Compost can enhance the soil's ability to retain water, resulting in an overall improvement of soil physical quality (SPQ). The purpose of this study was to evaluate the temporal variability of physical and hydraulic properties of a sandy loam soil amended with a compost obtained from orange juice processing wastes and garden cleaning. The soil water retention curve of repacked soil samples at varying compost to soil ratios, r, was determined at the time of compost embedding (M0) and after six months (M6), and twelve months (M12). Indicators of SPQ linked to soil water retention curve such as air capacity (AC), macroporosity (Pmac), plant available water capacity (PAWC), relative field capacity (RFC) and Dexter S-index (S), were estimated. The effect of compost addiction of the pore volume distribution function was also evaluated. The elapsed time from compost application influenced all SPQ indicators but the maximum beneficial effects of compost amendment were achieved within approximately the first six months. Indicators linked the macro- and mesoporosity (Pmac and AC) decreased with r whereas indicators linked to plant water availability (PAWC and RFC) increased with r. The combined effect of time and rate was statistically observed only for Pmac, PAWC and S. Compost addiction reduced the soil compaction and modified the pore system, as the fraction of structural porosity (i.e., macropores) decreased and the fraction of textural porosity (i.e., micropores) increased. It was concluded that even a single application of compost could have a significant impact on soil water retention and microstructure with positive implications for soil health, precision agriculture and crop productivity.

Bondi', C., Castellini, M., Iovino, M. (2024). Temporal variability of physical quality of a sandy loam soil amended with compost. BIOLOGIA [10.1007/s11756-024-01637-1].

Temporal variability of physical quality of a sandy loam soil amended with compost

Bondi', Cristina
;
Castellini, Mirko;Iovino, Massimo
2024-03-01

Abstract

Compost can enhance the soil's ability to retain water, resulting in an overall improvement of soil physical quality (SPQ). The purpose of this study was to evaluate the temporal variability of physical and hydraulic properties of a sandy loam soil amended with a compost obtained from orange juice processing wastes and garden cleaning. The soil water retention curve of repacked soil samples at varying compost to soil ratios, r, was determined at the time of compost embedding (M0) and after six months (M6), and twelve months (M12). Indicators of SPQ linked to soil water retention curve such as air capacity (AC), macroporosity (Pmac), plant available water capacity (PAWC), relative field capacity (RFC) and Dexter S-index (S), were estimated. The effect of compost addiction of the pore volume distribution function was also evaluated. The elapsed time from compost application influenced all SPQ indicators but the maximum beneficial effects of compost amendment were achieved within approximately the first six months. Indicators linked the macro- and mesoporosity (Pmac and AC) decreased with r whereas indicators linked to plant water availability (PAWC and RFC) increased with r. The combined effect of time and rate was statistically observed only for Pmac, PAWC and S. Compost addiction reduced the soil compaction and modified the pore system, as the fraction of structural porosity (i.e., macropores) decreased and the fraction of textural porosity (i.e., micropores) increased. It was concluded that even a single application of compost could have a significant impact on soil water retention and microstructure with positive implications for soil health, precision agriculture and crop productivity.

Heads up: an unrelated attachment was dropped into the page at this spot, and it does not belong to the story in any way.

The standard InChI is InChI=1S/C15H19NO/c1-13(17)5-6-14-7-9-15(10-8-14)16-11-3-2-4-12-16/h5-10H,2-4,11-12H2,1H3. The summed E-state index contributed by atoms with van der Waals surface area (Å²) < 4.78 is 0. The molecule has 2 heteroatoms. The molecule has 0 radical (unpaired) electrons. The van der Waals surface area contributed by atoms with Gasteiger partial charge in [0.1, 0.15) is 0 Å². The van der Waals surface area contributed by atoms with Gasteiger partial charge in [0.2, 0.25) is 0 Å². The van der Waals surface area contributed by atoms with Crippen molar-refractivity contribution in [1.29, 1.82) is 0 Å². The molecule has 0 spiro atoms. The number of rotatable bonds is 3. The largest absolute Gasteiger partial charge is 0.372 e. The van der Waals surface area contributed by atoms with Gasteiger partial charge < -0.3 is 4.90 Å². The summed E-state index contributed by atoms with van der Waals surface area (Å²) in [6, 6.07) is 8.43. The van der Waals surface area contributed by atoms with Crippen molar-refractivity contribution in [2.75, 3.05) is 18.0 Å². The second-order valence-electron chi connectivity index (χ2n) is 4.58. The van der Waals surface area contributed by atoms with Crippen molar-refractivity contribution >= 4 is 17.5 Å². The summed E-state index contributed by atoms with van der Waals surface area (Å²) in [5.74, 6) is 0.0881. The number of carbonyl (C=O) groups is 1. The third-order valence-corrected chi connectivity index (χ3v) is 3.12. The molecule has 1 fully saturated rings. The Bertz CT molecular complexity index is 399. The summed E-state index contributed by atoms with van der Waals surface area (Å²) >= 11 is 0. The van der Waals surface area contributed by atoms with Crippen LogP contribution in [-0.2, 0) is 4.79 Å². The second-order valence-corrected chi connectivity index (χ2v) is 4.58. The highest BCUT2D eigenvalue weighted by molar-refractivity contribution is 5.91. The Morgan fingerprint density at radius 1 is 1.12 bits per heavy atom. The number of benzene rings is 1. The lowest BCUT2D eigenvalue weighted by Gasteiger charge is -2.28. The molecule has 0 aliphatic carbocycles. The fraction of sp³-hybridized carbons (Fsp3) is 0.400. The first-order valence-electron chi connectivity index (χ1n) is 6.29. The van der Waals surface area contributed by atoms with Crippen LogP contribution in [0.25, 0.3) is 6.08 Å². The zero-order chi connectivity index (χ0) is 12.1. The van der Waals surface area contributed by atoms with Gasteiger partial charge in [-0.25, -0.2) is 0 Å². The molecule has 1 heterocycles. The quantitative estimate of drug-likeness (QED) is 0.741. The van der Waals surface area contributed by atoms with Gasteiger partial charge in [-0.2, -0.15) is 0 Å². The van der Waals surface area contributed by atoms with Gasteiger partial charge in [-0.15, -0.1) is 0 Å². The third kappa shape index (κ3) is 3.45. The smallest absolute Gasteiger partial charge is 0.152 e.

1-mar-2024
Bondi', C., Castellini, M., Iovino, M. (2024). Temporal variability of physical quality of a sandy loam soil amended with compost. BIOLOGIA [10.1007/s11756-024-01637-1].
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Utilizza questo identificativo per citare o creare un link a questo documento: https://hdl.handle.net/10447/638622
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